The NFL was able to suspend San Francisco 49ers linebacker Reuben Foster without ever acknowledging the very serious domestic violence allegation against him.
Foster pleaded no contest to a misdemeanor gun charge and was also arrested for marijuana possession this offseason. The NFL was able to do some gymnastics to turn that into a two-game suspension, while never addressing the domestic violence charge that ended up being dropped.
NFL Network’s Ian Rapoport said the two-game suspension was for “violating the NFL’s Conduct and Substances of Abuse policies. The violations stem from a weapons offense and a misdemeanor drug offense, both of which were resolved earlier this year.”
#49ers LB Reuben Foster is fined and suspended without pay for the first two games of 2018 for violating the NFL’s Conduct and Substances of Abuse policies. The violations stem from a weapons offense and a misdemeanor drug offense, both of which were resolved earlier this year.
— Ian Rapoport (@RapSheet) July 3, 2018
Note that Rapoport made sure to not mention the domestic violence case.
Finding a way to suspend Foster
The NFL was in a tough spot with Foster’s case. Foster was accused of dragging his girlfriend and punching her in the head, but then she recanted her statement and testified in court she lied.
The NFL has often ignored what happens in court, especially in recent domestic violence cases after the Ray Rice debacle, to suspend players. Greg Hardy’s ex-girlfriend didn’t testify against him and charges were therefore dropped on appeal, but the NFL suspended him anyway. Ezekiel Elliott was suspended six games after a domestic violence accusation although no charges were brought against him. Jameis Winston just got hit with a three-game suspension for allegedly groping an Uber driver, though she never bought the matter to legal authorities.
The NFL couldn’t let Foster off without a suspension, after those examples. Also, if they suspended Foster the six games they outlined in the new domestic violence policy, they would be doing so based on the recanted statement of a woman who testified in court she was lying.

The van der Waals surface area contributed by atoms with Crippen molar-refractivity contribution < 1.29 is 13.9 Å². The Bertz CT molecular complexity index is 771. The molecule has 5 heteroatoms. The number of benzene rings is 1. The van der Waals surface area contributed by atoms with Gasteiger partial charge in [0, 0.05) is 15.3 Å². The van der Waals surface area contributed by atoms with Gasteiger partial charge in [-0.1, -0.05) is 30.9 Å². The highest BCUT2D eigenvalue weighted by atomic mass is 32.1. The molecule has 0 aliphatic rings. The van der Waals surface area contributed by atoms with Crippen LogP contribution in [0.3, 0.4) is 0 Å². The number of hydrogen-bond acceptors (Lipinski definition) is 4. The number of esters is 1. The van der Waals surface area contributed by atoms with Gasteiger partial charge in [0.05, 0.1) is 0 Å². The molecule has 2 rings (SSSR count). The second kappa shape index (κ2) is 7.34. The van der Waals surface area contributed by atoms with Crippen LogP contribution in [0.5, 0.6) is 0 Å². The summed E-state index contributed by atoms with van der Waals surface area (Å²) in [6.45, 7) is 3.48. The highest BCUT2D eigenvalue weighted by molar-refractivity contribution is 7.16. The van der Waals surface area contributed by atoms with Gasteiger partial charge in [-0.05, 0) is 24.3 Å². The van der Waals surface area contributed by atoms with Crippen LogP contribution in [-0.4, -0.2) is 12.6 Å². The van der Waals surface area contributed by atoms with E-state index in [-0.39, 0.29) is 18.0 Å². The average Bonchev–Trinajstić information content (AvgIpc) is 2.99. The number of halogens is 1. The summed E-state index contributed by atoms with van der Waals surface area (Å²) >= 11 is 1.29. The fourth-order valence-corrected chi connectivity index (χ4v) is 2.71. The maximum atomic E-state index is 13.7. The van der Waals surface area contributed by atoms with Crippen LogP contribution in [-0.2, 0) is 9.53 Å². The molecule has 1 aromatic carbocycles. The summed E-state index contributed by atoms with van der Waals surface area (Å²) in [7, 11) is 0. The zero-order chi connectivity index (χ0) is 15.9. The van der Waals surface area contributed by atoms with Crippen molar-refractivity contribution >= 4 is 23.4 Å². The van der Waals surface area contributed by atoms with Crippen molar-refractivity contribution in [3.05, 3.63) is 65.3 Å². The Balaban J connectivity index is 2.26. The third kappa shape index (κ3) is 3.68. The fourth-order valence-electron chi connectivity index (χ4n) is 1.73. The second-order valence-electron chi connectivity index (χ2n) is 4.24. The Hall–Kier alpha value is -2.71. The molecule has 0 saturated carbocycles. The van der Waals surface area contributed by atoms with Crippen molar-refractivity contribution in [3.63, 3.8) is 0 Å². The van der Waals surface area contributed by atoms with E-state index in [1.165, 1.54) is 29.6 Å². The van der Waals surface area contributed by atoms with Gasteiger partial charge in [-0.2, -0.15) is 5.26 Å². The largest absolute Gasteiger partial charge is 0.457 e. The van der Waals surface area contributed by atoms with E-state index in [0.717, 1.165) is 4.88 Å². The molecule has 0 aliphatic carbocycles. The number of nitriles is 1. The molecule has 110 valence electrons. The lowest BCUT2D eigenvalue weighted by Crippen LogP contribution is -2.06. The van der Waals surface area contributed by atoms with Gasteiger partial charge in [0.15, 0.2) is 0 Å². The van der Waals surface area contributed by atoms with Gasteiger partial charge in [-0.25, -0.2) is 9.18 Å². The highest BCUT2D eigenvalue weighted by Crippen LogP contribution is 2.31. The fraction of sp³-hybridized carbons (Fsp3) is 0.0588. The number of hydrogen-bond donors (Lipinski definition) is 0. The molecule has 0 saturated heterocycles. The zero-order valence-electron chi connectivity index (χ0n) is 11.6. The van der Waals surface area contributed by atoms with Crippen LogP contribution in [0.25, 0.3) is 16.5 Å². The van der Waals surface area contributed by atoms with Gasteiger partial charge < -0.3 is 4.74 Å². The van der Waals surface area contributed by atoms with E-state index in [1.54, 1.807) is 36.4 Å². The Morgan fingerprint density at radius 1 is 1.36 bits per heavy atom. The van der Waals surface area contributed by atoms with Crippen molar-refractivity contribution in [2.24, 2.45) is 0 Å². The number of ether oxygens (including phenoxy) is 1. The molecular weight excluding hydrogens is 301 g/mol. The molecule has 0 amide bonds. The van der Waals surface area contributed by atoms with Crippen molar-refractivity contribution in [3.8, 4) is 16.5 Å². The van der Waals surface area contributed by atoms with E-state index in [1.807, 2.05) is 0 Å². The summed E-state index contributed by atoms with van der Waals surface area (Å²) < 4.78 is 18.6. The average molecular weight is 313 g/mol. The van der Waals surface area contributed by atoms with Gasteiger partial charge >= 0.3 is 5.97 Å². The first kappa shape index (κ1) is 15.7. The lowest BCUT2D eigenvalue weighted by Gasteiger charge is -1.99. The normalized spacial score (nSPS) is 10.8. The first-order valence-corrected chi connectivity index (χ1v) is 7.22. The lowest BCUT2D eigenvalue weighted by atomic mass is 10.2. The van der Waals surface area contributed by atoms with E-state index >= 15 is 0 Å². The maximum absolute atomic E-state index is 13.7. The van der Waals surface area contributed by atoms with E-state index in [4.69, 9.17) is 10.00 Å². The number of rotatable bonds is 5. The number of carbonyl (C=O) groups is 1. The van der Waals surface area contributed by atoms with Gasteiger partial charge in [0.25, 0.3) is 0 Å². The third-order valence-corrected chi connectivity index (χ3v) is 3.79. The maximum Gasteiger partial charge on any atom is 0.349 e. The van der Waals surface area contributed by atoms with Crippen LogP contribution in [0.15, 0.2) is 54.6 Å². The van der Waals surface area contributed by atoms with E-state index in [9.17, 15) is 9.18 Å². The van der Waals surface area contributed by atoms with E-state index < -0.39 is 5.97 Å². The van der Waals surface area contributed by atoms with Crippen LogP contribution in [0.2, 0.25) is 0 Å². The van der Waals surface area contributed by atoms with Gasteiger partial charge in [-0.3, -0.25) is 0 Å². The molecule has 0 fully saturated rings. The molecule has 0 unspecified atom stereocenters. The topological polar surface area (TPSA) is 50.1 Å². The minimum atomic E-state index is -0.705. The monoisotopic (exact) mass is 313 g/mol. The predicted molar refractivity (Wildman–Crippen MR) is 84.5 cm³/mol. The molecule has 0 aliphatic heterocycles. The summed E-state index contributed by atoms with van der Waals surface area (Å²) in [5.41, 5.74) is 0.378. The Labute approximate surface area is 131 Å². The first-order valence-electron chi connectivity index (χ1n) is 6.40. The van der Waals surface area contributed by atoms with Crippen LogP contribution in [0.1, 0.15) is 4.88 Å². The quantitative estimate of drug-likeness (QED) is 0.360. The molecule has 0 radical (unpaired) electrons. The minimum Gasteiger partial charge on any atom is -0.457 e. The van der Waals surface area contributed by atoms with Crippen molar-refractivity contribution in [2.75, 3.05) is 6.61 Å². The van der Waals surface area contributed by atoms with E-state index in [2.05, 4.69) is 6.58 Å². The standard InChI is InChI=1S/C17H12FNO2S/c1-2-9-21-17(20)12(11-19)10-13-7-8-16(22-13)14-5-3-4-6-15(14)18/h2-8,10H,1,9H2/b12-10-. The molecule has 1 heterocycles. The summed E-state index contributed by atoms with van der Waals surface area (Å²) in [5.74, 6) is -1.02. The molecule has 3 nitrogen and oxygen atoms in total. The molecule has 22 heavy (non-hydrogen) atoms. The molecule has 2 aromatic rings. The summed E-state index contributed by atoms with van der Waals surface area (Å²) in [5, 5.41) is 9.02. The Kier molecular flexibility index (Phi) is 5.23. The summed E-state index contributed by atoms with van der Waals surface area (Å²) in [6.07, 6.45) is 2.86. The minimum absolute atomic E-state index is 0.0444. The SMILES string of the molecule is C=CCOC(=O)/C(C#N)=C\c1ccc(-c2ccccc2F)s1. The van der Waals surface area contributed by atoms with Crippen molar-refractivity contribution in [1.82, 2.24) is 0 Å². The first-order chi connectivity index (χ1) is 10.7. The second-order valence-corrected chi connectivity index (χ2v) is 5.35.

So the NFL took the easy way out and suspended Foster for something else.
Foster says he’s sorry
The NFL, Foster and 49ers general manager John Lynch released statements on Tuesday:
Statement by an NFL spokesperson: “Reuben Foster of the San Francisco 49ers has been fined and suspended without pay for the first two games of the 2018 regular season for violating the NFL’s Conduct and Substances of Abuse policies. The violations stem from a weapons offense and a misdemeanor drug offense, both of which were resolved earlier this year.
“Foster will be eligible to return to the 49ers’ active roster on Monday, September 17, following the team’s September 16 game against the Detroit Lions.
“Foster is eligible to participate in all preseason practices and games.
Foster: “I accept the League’s decision and am sorry that my mistakes have hurt my team. I have a responsibility to the 49ers, our fans and our community, and I am committed to learning from this situation and making better choices in the future. The support I have received over the last five months has been humbling, and I do not take it for granted.”
Lynch: “Our organization understands and supports the League’s decision. Although we are disappointed that Reuben will not be with our team for the first two games of the season, we will continue to work with him on making better decisions and eliminating unnecessary distractions. We are encouraged to see Reuben take responsibility for his mistakes, and hopeful that he has learned from them as well.”
Where do the 49ers and Foster go from here?
The 49ers, who didn’t take action with Foster despite the serious allegations, will lose one of their best defensive players for two games. Foster was a first-round pick last year, and the 49ers clearly were hoping the situation would pass without them having to let Foster go.
While the entire sequence makes little sense, the NFL can say it gave Foster some punishment, and the 49ers and Foster can quietly serve two games and move on. And it’s probably a good bet the NFL’s next round of player punishment will be just as confusing as this one.
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